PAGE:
Noditha does indeed have a very nice topline. From what I can see with your dog, she definitely is NOT going to have an extremely curved roached back, if anything her back looks to be too level. Ideally, the back should slope gently from the withers, like her grand-dam's.

Right now she's still too young for anyone to be sure how her back will turn out. As she matures, she may develop more muscle over the withers, which will make them higher. Also, the way a dog is positioned greatly affects the slope of the spine.

All in all, from what I see in the pictures, I really do like her build. It looks like she has good bone, and good, solid working structure with no exaggerations, such as an overly angulated rear. And that's a pretty nice pedigree she has, too!


by NatureDragon on 31 March 2020 - 23:03

Thank you Sunsilver. While I find her great granddam very gorgeouls, I'd rather have my puppy be a little more straight than the curved roach one. How many years will it take her to be fully formed?

Hundmutter

by Hundmutter on 01 April 2020 - 04:04

Many GSDs are fully mature in height and stature by about 3 years of age (maturity of their mind can take a little longer !); by then they have 'filled out' and are hopefully, through work and exercise, putting on muscle too.  Some dogs, seems related to their genetic makeup /bloodlines, reach that point by a bit earlier - 18 months to 2 years.  It can take a bit longer - I would normally expect a male to be fully mature, and indeed in his 'prime', by 5 years. Bitches tend generally to mature a little quicker. They do vary though, and sometimes by 'not very much', it can be pretty subtle  -  like humans, really.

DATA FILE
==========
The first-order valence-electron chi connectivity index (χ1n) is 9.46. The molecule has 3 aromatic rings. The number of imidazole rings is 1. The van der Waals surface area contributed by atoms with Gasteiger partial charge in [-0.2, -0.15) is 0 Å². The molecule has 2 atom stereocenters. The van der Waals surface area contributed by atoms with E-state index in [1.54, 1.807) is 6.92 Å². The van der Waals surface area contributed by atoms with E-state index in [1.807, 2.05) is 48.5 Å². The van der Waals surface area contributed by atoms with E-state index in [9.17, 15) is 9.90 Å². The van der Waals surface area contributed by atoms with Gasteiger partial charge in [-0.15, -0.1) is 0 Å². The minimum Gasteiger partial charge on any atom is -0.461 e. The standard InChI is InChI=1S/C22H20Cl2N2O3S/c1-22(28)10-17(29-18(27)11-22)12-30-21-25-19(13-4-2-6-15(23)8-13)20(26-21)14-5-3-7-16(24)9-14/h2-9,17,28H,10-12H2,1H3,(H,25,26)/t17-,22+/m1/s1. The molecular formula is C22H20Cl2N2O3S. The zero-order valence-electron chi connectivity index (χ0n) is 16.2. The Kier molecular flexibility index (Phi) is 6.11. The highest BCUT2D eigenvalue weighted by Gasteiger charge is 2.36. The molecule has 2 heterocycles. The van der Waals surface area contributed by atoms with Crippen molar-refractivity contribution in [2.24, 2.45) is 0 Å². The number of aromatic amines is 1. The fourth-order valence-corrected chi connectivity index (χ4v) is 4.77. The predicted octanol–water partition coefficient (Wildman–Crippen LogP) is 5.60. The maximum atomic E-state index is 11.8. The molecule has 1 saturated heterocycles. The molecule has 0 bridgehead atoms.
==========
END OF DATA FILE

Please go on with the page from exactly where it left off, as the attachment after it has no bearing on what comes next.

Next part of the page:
Hundmutter

by Hundmutter on 01 April 2020 - 04:04

Let's please get the lazy terminology right, rather than perpetuate it through these pages. AGAIN.

Uno (doctored pic or not) does not have a 'roach' back. A roach is really an arch in the back;  bulldogs and whippets and all manner of other breeds have a (deliberate) arch over their loin, often written into their Breed Standard. In a lifetime around GSDs, I think I have (in the flesh, not pictures)  seen three GSDs who really did have 'roaches'. None of these were competing 'Showdogs'. One was a member of my dog club so I saw him every week. Believe me, he did not look like Uno.

The modern GSD - like its forbears - has a:    (UK translation of German i.e. original Standard)

"Back  -  the area between the withers and the croup, straight, strongly developed and not too long. The overall length is not derived from a long back but is achieved by the correct angle of a well-laid shoulder, correct length of croup and hindquarters. The withers must be of good height and well defined. They should join the back in a smooth line, without disrupting the flowing topline which should be slightly sloping from the front to the back. (my emphasis) Weak soft and roach backs are undesirable."